Do you know how hard it is to build a house? You have to buy land, create a blueprint, budget for materials, hire contractors, secure permits, meet building code requirements
Do you know how hard it is to build a house? You have to buy land, create a blueprint, budget for materials, hire contractors, secure permits, meet building code requirements … It doesn’t sound like the sort of thing you’d take on as a class project.
In 1958, 23 women built a house. From scratch. For a grade. Ed Loewenstein, the famed modernist architect, was teaching a course at the Woman’s College (now UNC Greensboro). The class description: Give home economics and art design majors “a real working knowledge of the problems they would face in making homes.” Loewenstein brought in professionals to assist, but the design, construction oversight, and decorating were all student-run. It was, according to Loewenstein expert Patrick Lee Lucas from the University of Kentucky, “a gargantuan project for a student.”
And yet, they pulled it off. Students dealt with new technology (Dishwashers! Garbage disposals!). Some of the women supervised construction crews. Others furnished the house with little in the way of a budget. “Students can ask for a lot of things adults can’t ask for,” Lucas says, “and usually can get them.”
The groundbreaking in Greensboro’s Irving Park neighborhood attracted a lot of attention. Duke Power gave the home an award for electrical excellence. WUNC-TV broadcast the dedication. The governor’s wife cut the ribbon. The college called it the Commencement House, on account of the fact that many of the students were seniors.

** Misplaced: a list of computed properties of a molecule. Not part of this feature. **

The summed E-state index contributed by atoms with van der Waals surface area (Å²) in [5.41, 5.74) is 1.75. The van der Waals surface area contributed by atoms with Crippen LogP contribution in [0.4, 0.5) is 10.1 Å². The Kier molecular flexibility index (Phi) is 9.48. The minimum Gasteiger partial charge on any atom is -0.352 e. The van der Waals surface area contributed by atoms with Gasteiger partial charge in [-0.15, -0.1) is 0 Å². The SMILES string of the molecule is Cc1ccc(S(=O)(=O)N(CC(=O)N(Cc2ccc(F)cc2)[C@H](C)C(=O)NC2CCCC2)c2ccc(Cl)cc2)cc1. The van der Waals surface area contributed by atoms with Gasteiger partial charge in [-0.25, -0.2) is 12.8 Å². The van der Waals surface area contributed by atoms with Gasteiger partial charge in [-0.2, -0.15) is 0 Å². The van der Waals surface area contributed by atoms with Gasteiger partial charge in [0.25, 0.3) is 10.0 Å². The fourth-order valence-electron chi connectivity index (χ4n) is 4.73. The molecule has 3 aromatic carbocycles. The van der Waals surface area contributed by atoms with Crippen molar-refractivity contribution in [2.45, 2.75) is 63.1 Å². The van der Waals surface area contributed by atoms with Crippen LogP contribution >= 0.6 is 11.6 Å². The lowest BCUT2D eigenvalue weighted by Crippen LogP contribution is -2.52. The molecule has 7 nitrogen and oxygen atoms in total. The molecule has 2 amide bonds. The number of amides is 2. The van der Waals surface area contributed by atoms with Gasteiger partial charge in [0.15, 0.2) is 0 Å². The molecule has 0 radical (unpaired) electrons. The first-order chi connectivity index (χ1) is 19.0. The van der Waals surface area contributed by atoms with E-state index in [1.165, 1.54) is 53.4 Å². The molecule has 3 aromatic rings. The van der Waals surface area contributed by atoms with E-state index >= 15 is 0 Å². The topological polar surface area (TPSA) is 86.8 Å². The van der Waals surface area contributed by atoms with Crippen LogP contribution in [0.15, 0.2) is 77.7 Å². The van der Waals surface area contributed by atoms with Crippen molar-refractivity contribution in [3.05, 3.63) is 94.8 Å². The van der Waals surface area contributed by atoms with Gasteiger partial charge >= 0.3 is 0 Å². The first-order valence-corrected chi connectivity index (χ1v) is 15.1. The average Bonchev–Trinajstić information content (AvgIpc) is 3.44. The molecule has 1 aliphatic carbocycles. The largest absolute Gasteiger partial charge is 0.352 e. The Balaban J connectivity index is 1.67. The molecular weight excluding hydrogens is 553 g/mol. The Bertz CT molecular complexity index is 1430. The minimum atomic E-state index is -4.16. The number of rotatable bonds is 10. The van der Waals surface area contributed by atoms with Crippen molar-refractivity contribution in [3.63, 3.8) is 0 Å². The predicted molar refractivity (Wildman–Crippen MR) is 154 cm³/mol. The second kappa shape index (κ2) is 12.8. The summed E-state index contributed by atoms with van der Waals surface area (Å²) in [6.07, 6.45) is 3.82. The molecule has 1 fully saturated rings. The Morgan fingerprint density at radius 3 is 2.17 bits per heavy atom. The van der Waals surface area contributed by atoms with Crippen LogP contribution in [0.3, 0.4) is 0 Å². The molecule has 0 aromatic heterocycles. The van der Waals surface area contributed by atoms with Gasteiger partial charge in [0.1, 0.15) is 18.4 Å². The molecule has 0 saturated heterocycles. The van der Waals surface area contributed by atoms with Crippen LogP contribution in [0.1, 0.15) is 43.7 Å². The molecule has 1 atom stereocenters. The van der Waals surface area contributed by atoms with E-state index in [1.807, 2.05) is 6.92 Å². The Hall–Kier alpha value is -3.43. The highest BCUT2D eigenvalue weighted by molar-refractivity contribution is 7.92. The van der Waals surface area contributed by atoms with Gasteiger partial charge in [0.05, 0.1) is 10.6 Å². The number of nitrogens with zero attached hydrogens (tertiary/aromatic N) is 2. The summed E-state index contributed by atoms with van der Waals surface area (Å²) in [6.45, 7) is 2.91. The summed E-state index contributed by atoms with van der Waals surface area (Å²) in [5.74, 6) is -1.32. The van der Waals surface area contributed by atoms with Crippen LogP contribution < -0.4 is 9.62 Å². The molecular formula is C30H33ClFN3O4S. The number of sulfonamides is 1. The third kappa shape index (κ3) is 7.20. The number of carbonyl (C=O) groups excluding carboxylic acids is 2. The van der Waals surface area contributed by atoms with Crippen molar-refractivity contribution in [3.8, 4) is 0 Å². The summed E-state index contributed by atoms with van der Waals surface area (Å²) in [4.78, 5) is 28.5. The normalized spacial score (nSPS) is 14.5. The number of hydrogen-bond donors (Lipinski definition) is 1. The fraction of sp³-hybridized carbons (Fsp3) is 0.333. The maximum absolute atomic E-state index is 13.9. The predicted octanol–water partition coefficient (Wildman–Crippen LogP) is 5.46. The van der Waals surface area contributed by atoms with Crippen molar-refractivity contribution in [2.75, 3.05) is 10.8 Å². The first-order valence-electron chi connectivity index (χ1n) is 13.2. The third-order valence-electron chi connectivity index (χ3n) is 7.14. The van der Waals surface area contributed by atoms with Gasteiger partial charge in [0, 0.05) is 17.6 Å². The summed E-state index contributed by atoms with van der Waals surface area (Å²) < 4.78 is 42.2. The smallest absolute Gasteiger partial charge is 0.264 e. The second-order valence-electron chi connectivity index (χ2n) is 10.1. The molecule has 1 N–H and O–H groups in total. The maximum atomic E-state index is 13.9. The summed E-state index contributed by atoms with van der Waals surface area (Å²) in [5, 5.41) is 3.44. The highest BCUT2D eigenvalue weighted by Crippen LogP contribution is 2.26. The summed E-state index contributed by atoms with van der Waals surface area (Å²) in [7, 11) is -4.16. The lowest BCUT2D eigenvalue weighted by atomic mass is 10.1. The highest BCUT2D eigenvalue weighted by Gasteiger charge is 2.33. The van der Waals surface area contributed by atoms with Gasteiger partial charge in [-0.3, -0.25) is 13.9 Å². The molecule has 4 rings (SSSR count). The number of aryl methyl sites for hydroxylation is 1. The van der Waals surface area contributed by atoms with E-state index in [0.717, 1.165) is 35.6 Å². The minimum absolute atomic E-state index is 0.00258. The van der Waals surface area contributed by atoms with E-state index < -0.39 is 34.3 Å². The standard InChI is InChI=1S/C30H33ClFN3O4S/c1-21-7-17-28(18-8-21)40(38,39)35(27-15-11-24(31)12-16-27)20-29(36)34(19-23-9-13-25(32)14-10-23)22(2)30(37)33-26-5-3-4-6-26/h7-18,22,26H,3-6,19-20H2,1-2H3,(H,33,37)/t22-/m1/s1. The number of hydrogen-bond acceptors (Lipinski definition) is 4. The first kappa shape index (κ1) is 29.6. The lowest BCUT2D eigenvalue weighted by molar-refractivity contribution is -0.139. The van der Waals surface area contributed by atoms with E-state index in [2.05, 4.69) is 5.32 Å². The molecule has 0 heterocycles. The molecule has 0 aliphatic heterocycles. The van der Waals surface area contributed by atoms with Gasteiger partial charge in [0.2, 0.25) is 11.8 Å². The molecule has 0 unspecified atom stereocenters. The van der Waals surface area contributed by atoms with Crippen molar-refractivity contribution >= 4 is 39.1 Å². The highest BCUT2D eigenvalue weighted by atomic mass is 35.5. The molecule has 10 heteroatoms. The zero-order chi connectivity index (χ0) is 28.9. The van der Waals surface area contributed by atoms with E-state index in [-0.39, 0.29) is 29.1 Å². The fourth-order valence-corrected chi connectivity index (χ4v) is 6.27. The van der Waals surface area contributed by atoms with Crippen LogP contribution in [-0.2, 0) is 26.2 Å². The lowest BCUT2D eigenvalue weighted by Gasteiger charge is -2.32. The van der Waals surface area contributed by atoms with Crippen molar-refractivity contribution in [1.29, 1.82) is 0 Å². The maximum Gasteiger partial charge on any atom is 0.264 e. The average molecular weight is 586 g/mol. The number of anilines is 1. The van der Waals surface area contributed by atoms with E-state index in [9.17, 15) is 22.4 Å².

The house was praised as modern, although the instructors told the students that “it should not be so radical as to make it unmarketable.” Hence, it was built to be sold for around $30,000 (roughly a quarter-million dollars today) and was made from cypress and reclaimed brick, with a carport, foyer, balcony, three bedrooms, and two baths. Soon after its completion, the Commencement House sold, and a family moved in. It was torn down in 2010 to make room for condos on Elm Street, but for decades, it stood, even after its story faded, being exactly the thing that it was built to be: a home.